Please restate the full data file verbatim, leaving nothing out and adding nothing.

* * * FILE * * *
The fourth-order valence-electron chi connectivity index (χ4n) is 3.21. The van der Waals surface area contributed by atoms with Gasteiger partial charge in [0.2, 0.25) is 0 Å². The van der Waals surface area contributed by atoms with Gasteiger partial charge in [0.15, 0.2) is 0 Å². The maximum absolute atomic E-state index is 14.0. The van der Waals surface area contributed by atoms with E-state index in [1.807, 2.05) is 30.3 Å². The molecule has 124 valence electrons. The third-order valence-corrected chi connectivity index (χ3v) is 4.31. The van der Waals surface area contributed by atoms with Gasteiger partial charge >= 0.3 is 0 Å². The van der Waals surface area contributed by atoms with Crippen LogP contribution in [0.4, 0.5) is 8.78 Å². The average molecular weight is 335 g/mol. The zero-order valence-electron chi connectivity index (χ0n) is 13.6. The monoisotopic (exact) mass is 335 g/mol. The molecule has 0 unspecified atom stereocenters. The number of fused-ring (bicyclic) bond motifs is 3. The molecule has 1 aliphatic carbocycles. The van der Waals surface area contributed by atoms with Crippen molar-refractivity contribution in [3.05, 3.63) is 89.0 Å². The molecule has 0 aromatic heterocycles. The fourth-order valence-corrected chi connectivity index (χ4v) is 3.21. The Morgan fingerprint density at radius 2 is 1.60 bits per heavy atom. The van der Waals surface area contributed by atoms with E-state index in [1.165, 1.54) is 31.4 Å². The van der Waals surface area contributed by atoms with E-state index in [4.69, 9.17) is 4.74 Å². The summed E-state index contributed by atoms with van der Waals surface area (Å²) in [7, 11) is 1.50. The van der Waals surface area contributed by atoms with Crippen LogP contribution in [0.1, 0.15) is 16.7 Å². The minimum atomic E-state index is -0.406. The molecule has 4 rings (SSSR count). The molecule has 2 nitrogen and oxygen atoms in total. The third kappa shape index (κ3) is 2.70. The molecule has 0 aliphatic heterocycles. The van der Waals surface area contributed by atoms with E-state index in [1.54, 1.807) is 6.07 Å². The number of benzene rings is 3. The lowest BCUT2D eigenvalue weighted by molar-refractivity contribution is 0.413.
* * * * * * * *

The fourth-order valence-electron chi connectivity index (χ4n) is 3.21. The van der Waals surface area contributed by atoms with Gasteiger partial charge in [0.2, 0.25) is 0 Å². The van der Waals surface area contributed by atoms with Gasteiger partial charge in [0.15, 0.2) is 0 Å². The maximum absolute atomic E-state index is 14.0. The van der Waals surface area contributed by atoms with E-state index in [1.807, 2.05) is 30.3 Å². The molecule has 124 valence electrons. The third-order valence-corrected chi connectivity index (χ3v) is 4.31. The van der Waals surface area contributed by atoms with Gasteiger partial charge >= 0.3 is 0 Å². The van der Waals surface area contributed by atoms with Crippen LogP contribution in [0.4, 0.5) is 8.78 Å². The average molecular weight is 335 g/mol. The zero-order valence-electron chi connectivity index (χ0n) is 13.6. The monoisotopic (exact) mass is 335 g/mol. The molecule has 0 unspecified atom stereocenters. The number of fused-ring (bicyclic) bond motifs is 3. The molecule has 1 aliphatic carbocycles. The van der Waals surface area contributed by atoms with Crippen molar-refractivity contribution in [3.05, 3.63) is 89.0 Å². The molecule has 0 aromatic heterocycles. The fourth-order valence-corrected chi connectivity index (χ4v) is 3.21. The Morgan fingerprint density at radius 2 is 1.60 bits per heavy atom. The van der Waals surface area contributed by atoms with E-state index in [1.165, 1.54) is 31.4 Å². The van der Waals surface area contributed by atoms with E-state index in [4.69, 9.17) is 4.74 Å². The summed E-state index contributed by atoms with van der Waals surface area (Å²) in [7, 11) is 1.50. The van der Waals surface area contributed by atoms with Crippen LogP contribution in [0.1, 0.15) is 16.7 Å². The minimum atomic E-state index is -0.406. The molecule has 4 rings (SSSR count). The molecule has 2 nitrogen and oxygen atoms in total. The third kappa shape index (κ3) is 2.70. The molecule has 0 aliphatic heterocycles. The van der Waals surface area contributed by atoms with E-state index in [1.54, 1.807) is 6.07 Å². The number of benzene rings is 3. The lowest BCUT2D eigenvalue weighted by molar-refractivity contribution is 0.413.